Single-cell library preparation and sequencing

A single-cell library was prepared using the 10 × Genomics Chromium Single Cell 3′ Library and Gel Bead Kit v2 (10 × Genomics, Pleasanton, CA, USA, 120237) according to the manufacturer’s instructions. To determine whether the cells obtained were viable (cell viability > 80%, cell concentrations = 1000 cells/μL) for downstream analysis, the cell viability was evaluated using trypan blue staining with a hemocytometer (Bio-Rad, Hercules, CA, USA, TC20) and the cell concentration was adjusted to 1000 cells/μL before loading to the single-cell chip. The Gel Bead in Emulsions (GEMs) were generated with the Chromium 10 × Single Cell System (10 × Genomics). To barcode cDNA in each cell, the cells were then lysed and reverse transcribed. cDNA recovery was performed using DynaBeads MyOne Silane Beads (Invitrogen, Carlsbad, CA, USA, 37002D) according to the manufacturer’s instructions. cDNA libraries were then prepared using 10 × Genomics Chromium Single Cell 3′ Library and Gel Bead Kit v2 following the manufacturer’s guide and sequencing was performed with an Illumina HiSeq X Ten sequencer (Illumina, San Diego, CA, USA) with pair-end 150 bp (PE150) reads.

10 × Genomics computational analysis

The Cell Ranger software suite was obtained from 10 × Genomics. Raw sequencing data was demultiplexed by Illumina bcl2fastq software to generate separate paired end read files for each sample, which were quality-checked using FastQC software. The Cell Ranger “count” script was used to align mouse fastq files to the mouse mm10 reference genome (Ensembl). The raw count matrices were imported into R for further processing. R studio ( was used to run R scripts to perform hierarchical clustering and PCA. To identify distinct cell populations of the V580_D6 GSCLCs and E12.5_GSCs, cell clustering was performed using R software package Seurat 3.0 [50]. The count matrix was first normalized by library size and log transformed by Seurat. Transcriptomes with < 200 expressed genes and lowly expressed in three cells were discarded, cells with mitochondrial genes occupying > 40% of reads were defined as low-quality cells and filtered out. Two datasets of V580_D6 GSCLCs and E12.5_GSCs [51](GSE128553) were integrated by “IntegratedData” function of Seurat according to instructions. Uniform Manifold Approximation (U-MAP) was used for visualization and clustering. The “FindConservedMarkers” function was used to identify canonical cell-type marker genes that are conserved across conditions.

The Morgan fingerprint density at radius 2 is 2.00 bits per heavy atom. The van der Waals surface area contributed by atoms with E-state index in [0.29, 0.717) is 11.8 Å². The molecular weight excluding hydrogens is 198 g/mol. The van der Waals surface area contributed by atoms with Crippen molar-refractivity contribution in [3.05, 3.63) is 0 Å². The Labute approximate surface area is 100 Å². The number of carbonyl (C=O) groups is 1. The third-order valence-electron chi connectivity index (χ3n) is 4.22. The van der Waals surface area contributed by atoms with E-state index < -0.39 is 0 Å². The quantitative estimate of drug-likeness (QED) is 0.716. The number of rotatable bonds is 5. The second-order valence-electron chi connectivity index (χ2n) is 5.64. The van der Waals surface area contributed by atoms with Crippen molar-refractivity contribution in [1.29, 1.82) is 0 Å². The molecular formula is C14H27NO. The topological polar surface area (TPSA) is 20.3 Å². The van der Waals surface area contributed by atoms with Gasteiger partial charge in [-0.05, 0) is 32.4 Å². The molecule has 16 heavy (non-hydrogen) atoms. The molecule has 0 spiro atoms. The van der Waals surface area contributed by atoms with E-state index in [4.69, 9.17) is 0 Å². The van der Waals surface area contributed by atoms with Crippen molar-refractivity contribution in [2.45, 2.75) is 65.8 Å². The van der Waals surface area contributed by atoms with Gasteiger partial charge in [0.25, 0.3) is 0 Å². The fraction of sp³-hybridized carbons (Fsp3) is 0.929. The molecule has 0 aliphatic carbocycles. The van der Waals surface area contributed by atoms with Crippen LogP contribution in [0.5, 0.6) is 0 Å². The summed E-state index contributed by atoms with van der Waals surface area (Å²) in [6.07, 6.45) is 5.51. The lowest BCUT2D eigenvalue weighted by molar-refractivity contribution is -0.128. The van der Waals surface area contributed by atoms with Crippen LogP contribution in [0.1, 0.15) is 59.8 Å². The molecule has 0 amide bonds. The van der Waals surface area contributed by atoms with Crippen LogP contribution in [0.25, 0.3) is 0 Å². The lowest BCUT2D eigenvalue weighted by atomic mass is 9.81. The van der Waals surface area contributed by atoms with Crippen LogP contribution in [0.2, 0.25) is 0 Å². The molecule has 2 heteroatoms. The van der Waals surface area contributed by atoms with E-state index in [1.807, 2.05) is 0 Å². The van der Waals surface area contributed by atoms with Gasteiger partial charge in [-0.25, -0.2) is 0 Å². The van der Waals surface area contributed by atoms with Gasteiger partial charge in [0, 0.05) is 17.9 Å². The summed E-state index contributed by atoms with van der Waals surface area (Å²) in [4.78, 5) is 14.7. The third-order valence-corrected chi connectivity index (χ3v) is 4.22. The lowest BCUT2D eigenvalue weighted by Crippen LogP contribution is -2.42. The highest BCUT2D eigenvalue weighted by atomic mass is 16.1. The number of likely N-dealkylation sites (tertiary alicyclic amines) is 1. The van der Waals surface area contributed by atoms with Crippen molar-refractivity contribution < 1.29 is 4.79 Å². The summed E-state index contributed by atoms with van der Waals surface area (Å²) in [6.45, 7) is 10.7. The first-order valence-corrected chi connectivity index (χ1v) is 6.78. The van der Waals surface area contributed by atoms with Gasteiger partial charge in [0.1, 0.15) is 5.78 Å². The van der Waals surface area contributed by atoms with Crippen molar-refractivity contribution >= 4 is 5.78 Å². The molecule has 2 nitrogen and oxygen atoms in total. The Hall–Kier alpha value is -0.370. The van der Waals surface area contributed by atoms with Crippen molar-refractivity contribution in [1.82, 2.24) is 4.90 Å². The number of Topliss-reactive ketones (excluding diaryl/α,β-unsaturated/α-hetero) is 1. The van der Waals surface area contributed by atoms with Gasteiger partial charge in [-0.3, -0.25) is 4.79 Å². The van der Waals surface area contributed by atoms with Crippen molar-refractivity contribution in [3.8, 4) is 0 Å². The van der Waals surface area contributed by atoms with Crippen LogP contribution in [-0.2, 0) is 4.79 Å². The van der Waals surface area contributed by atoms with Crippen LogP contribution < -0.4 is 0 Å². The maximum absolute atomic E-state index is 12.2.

Statistical analysis

Data were analyzed using ANOVA with Fisher’s protected least-significant difference (PLSD) using the StatView software from SAS Institute Inc. (Cary, NC), two-tailed Student’s t test, or χ2 test or Wilcoxon–Mann–Whitney rank sum test dependent on specific experiments. A P value < 0.05 was considered statistically significant.


Transcriptome features at different stages of gonadal somatic cell development